Enable flow-control in the log path.

If flow-control is disabled, syslog-ng will drop messages if the destination queues are full. Note that syslog-ng will drop messages even if the server is alive. If the remote server accepts logs at a slower rate than the sender syslog-ng receives them, the sender syslog-ng will fill up the destination queue, then drop the newer messages. Sometimes this error occurs only at a specific time interval, for example, only between7:00AM and8:00AM or between16:00PM and17:00PM when your users log in or log off and that generates a lot of messages within a short interval.

For more information, see Managing incoming and outgoing messages with flow-control.

Alert unknown CA
Error message:
SSL error while writing stream; tls_error='SSL routines:ssl3_read_bytes:tlsv1 alert unknown ca'
Description:

This message indicates that the other (remote) side could not verify the certificate sent by syslog-ng.

Solution:

Check the logs on the remote site and identify why the receiving syslog-ng could not find the CA certificate that signed this certificate.

PEM routines:PEM_read_bio:no start line
Error message:
testuser@thor-x1:~/cert_no_start_line/certs$ openssl x509 -in cert.pem -text
unable to load certificate
140178126276248:error:0906D06C:PEM routines:PEM_read_bio:no start 
line:pem_lib.c:701:Expecting: TRUSTED CERTIFICATE
Description:

The error message is displayed when using Transport Layer Security (TLS). The syslog-ng application uses OpenSSL for TLS and this message indicates that the certificate contains characters that OpenSSL cannot process.

The error occurs when the certificate comes from Windows and you want to use it on a Linux-based computer. On Windows, the end of line (EOL) character is different (\r\n) compared to Linux (\n).

To verify this, open the certificate in a text editor, for example, MCEdit. Notice the^Mcharacters as shown in the image below:

Figure 41: Example of OpenSSL character processing error

Solution:
  • On Windows, save the certificate using UTF-8, for example, using Notepad++.

    NOTE:

    Windows Notepad is not able to save the file in normal UTF-8, even if you select it.

    1. In Notepad++, from the menu, selectEncoding.

    2. Change the value fromUTF-8-BOMtoUTF-8.

    3. Save.

  • On Linux, run dos2unix cert.pem. This will convert the file to a Linux-compatible style.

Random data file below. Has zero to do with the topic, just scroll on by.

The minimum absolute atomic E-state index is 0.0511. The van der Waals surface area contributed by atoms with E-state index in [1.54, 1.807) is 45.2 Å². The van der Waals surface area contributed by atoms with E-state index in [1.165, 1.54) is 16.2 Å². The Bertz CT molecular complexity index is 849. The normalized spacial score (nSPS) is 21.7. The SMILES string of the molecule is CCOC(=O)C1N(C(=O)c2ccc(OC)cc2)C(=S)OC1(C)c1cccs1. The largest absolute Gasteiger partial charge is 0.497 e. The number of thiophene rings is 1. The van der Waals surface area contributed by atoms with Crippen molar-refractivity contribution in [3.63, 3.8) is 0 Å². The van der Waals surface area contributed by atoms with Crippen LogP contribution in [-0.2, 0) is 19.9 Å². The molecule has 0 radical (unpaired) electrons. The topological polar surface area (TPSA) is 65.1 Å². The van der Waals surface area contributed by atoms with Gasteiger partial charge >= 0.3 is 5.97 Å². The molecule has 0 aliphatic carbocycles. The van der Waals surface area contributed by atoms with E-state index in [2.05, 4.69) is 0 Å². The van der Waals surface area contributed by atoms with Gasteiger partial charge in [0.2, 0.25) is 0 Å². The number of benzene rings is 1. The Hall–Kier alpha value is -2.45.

Alternatively, replace the EOL characters in the file manually.

TID is already used
Error message:
TID is already used; proto='0x202c6c0', 
TID='61b6456d2f02052780d0d8930cbd043857c2463fcb6014b748b1450595a682', 
client='10.140.35.9'
Syslog connection closed;
Description:

When a client using Advanced Log Transfer Protocol (ALTP) connects to the server for the first time, it generates a persistent ID and sends it to the server during the handshake process. This is the TID.

If the client loses the connection to the server silently, for example, the UTP cable is pulled from the host or other network issues happen, the server is unable to detect the connection loss.

If the client tries to reconnect within a short time interval, it will send the same TID. However, the server allows only one connection with the same TID. As the server “thinks” that it already has a live connection with this TID, it drops the new connection due to the duplicated TID.

Solution:

This error is eliminated automatically because the ALTP server will close the connection if there were no new messages from the client within the timeout frame. Once the timeout period of the ALTP server has passed, the client will be able to reconnect to the server (when the time_reopen() of the client has elapsed).

If this error message appears regularly, it means that your network may be unstable, and sometimes the client loses the connection to the server in an abnormal way.